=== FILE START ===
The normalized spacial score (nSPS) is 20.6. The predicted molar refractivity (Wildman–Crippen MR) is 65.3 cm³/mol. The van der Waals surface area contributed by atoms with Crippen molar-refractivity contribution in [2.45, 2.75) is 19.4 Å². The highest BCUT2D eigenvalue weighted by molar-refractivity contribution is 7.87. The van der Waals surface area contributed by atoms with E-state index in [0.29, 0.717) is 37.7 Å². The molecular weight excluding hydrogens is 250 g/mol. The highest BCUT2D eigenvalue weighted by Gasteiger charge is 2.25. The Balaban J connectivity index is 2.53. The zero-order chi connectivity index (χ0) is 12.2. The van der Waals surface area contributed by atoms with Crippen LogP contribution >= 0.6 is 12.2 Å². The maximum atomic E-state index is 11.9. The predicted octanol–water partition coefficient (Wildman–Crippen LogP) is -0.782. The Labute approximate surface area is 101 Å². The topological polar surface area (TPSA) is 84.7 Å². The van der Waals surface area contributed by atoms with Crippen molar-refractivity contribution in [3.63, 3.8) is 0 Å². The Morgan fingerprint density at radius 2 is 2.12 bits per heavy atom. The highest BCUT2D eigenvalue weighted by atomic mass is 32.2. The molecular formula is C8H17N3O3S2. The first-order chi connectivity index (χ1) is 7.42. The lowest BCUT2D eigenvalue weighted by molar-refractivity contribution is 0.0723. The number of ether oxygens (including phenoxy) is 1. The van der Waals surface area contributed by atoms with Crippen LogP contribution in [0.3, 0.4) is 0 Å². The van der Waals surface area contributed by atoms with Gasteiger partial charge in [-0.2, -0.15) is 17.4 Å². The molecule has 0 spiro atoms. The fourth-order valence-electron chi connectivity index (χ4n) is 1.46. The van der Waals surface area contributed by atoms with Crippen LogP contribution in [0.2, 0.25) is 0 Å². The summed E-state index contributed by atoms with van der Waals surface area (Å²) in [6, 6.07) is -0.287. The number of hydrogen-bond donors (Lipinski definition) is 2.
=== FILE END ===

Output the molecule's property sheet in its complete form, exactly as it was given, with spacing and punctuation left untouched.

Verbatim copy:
The normalized spacial score (nSPS) is 20.6. The predicted molar refractivity (Wildman–Crippen MR) is 65.3 cm³/mol. The van der Waals surface area contributed by atoms with Crippen molar-refractivity contribution in [2.45, 2.75) is 19.4 Å². The highest BCUT2D eigenvalue weighted by molar-refractivity contribution is 7.87. The van der Waals surface area contributed by atoms with E-state index in [0.29, 0.717) is 37.7 Å². The molecular weight excluding hydrogens is 250 g/mol. The highest BCUT2D eigenvalue weighted by Gasteiger charge is 2.25. The Balaban J connectivity index is 2.53. The zero-order chi connectivity index (χ0) is 12.2. The van der Waals surface area contributed by atoms with Crippen LogP contribution >= 0.6 is 12.2 Å². The maximum atomic E-state index is 11.9. The predicted octanol–water partition coefficient (Wildman–Crippen LogP) is -0.782. The Labute approximate surface area is 101 Å². The topological polar surface area (TPSA) is 84.7 Å². The van der Waals surface area contributed by atoms with Crippen molar-refractivity contribution in [3.63, 3.8) is 0 Å². The Morgan fingerprint density at radius 2 is 2.12 bits per heavy atom. The highest BCUT2D eigenvalue weighted by atomic mass is 32.2. The molecular formula is C8H17N3O3S2. The first-order chi connectivity index (χ1) is 7.42. The lowest BCUT2D eigenvalue weighted by molar-refractivity contribution is 0.0723. The number of ether oxygens (including phenoxy) is 1. The van der Waals surface area contributed by atoms with Crippen LogP contribution in [0.3, 0.4) is 0 Å². The van der Waals surface area contributed by atoms with Gasteiger partial charge in [-0.2, -0.15) is 17.4 Å². The molecule has 0 spiro atoms. The fourth-order valence-electron chi connectivity index (χ4n) is 1.46. The van der Waals surface area contributed by atoms with Crippen LogP contribution in [0.2, 0.25) is 0 Å². The summed E-state index contributed by atoms with van der Waals surface area (Å²) in [6, 6.07) is -0.287. The number of hydrogen-bond donors (Lipinski definition) is 2.